Washington, DC (August 8, 2017)—A letter to the Federal Communications Commission from a bipartisan Congressional group could potentially make more frequency spectrum available to wireless microphone operators.

The letter, signed by 43 members—led by Kevin Cramer (R-ND)—of the House Rural Broadband Caucus, urges FCC Chairman Ajit Pai and Commissioners Mignon Clyburn and Michael O’Rielly “to preserve at least three, 6 MHz television white spaces channels in every media market across the United States in order to promote access to affordable broadband internet, particularly in rural and underserved areas.”

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In its 2012 Incentive Auction Report and Order, the FCC anticipated that at least one unused UHF TV channel would remain unassigned in every market after the post-auction television station repack. Its proposal was to preserve a channel (which would not be a designated channel nationwide but would vary subject to the repack in each area) for shared use by unlicensed white space devices and Part 74 licensed and Part 15 unlicensed wireless microphones. To date, the FCC has yet to ratify that proposal.

The letter from the House caucus is clearly aimed at extending broadband access to the reported 24 million Americans living in rural communities without a network infrastructure, according to the FCC’s 2016 Broadband Progress Plan. But it also offers a glimmer of hope to wireless mic users who must begin to vacate the 600 MHz band to make way for the telecom companies.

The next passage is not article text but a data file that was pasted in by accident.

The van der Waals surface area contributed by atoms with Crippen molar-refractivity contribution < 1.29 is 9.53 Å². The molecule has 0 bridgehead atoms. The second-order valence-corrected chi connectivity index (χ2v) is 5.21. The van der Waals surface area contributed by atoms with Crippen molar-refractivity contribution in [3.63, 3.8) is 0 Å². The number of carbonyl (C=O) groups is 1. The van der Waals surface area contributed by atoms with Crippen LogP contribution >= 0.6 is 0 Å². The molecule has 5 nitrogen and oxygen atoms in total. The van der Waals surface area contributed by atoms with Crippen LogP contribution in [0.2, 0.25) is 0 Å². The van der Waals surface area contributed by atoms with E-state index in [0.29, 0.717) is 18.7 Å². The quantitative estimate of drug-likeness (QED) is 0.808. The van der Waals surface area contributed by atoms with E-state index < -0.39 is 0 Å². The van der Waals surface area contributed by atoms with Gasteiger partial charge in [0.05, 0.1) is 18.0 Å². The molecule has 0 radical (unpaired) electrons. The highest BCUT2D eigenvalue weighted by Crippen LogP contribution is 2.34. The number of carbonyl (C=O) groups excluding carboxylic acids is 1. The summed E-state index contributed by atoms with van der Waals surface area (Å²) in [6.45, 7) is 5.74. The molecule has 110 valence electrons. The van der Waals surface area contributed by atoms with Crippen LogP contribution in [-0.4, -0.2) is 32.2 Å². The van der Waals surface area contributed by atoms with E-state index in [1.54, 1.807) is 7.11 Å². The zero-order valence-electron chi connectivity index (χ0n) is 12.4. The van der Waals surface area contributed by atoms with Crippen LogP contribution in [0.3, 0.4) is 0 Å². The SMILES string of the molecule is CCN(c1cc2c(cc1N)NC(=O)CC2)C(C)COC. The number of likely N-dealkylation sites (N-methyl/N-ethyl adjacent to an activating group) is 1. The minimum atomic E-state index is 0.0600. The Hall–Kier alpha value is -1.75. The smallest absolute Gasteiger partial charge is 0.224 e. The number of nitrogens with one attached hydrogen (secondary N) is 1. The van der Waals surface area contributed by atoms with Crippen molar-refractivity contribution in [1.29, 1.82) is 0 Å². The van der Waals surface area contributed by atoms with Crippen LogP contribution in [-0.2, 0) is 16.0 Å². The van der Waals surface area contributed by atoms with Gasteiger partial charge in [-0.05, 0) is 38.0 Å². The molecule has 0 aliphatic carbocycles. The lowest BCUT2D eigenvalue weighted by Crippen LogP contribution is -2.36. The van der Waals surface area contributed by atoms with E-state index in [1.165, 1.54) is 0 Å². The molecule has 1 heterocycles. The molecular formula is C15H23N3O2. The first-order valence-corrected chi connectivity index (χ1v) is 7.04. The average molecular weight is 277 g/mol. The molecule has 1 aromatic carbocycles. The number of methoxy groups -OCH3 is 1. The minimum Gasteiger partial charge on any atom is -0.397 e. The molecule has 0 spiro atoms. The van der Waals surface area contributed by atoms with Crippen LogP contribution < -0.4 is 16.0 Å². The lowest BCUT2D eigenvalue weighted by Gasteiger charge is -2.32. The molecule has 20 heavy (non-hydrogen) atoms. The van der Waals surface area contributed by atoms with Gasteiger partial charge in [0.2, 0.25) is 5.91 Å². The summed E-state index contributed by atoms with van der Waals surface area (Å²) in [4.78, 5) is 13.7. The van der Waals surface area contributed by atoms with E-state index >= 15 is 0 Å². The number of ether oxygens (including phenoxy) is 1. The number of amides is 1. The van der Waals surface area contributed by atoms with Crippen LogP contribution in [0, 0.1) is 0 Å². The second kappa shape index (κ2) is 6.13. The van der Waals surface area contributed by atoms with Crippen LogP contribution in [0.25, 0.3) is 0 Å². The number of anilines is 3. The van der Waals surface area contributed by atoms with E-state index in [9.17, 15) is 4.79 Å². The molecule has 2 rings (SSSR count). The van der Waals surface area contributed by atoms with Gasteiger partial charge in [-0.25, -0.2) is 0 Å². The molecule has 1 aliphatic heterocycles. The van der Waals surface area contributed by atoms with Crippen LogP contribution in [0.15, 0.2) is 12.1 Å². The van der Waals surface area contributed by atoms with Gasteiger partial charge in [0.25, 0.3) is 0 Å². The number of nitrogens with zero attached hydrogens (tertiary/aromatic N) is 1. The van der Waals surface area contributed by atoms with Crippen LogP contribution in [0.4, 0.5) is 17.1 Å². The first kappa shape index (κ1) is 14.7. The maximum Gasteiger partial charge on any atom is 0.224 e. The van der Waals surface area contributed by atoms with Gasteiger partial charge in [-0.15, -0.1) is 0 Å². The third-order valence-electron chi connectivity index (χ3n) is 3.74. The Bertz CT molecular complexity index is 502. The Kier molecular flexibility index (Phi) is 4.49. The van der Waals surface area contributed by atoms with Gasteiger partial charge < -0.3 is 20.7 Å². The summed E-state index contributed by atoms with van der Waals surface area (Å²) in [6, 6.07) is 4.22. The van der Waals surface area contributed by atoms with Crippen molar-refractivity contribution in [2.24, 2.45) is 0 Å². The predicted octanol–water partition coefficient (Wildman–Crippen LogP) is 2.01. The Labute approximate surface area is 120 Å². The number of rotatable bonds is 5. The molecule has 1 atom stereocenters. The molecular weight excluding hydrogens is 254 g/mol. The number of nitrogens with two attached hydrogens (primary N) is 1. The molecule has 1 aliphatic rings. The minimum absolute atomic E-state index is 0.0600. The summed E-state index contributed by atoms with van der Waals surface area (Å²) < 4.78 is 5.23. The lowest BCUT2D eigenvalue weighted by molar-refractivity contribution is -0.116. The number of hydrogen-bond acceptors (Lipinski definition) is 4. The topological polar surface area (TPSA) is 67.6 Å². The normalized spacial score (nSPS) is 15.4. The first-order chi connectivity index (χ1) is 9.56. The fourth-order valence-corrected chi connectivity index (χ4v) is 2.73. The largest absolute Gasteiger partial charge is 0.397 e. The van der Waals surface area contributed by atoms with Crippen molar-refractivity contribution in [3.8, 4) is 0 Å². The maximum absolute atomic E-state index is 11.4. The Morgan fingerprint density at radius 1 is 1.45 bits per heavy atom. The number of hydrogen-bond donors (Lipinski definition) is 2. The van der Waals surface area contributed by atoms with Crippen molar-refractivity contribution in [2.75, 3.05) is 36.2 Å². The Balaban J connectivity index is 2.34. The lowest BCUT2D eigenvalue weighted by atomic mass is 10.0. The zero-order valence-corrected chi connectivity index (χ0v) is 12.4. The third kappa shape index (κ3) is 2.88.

White space devices now have access to channel 37, avoiding interfering with wireless medical telemetry and radio astronomy incumbents through geolocation and database registration, and may share a portion of the 600 MHz duplex gap with unlicensed wireless mics. If the FCC issues an order also preserving a TV channel in every market for white space devices, that additional 6 MHz would be available to licensed wireless mics, if the FCC’s rulemaking proposal stands.

“This is going to be critical, because it could be the only white space channel in a major market,” says Joe Ciaudelli, director of Sennheiser USA’s spectrum affairs. “A lot of mic applications don’t require UHF. But hyper-critical ones absolutely do, because it has the wave propagation characteristics that are very forgiving. There’s no application that’s more critical than a live microphone that’s broadcasting to millions of people in real time.”

Current FCC rules require licensed wireless mic operators to register their locations, channels and times in the white space database, thereby receiving protection from interference from unlicensed white space devices. In its July 14 publication, the FCC also issued a Notice of Proposed Rulemaking that would expand licensing eligibility for certain operations that do not meet the current Part 74 threshold of “routinely using” 50 or more wireless mics. Under the proposed new rules these organizations could obtain a license to operate and register in the white space databases for protection against interference by white space devices.

The Letter
http://src.bna.com/rfO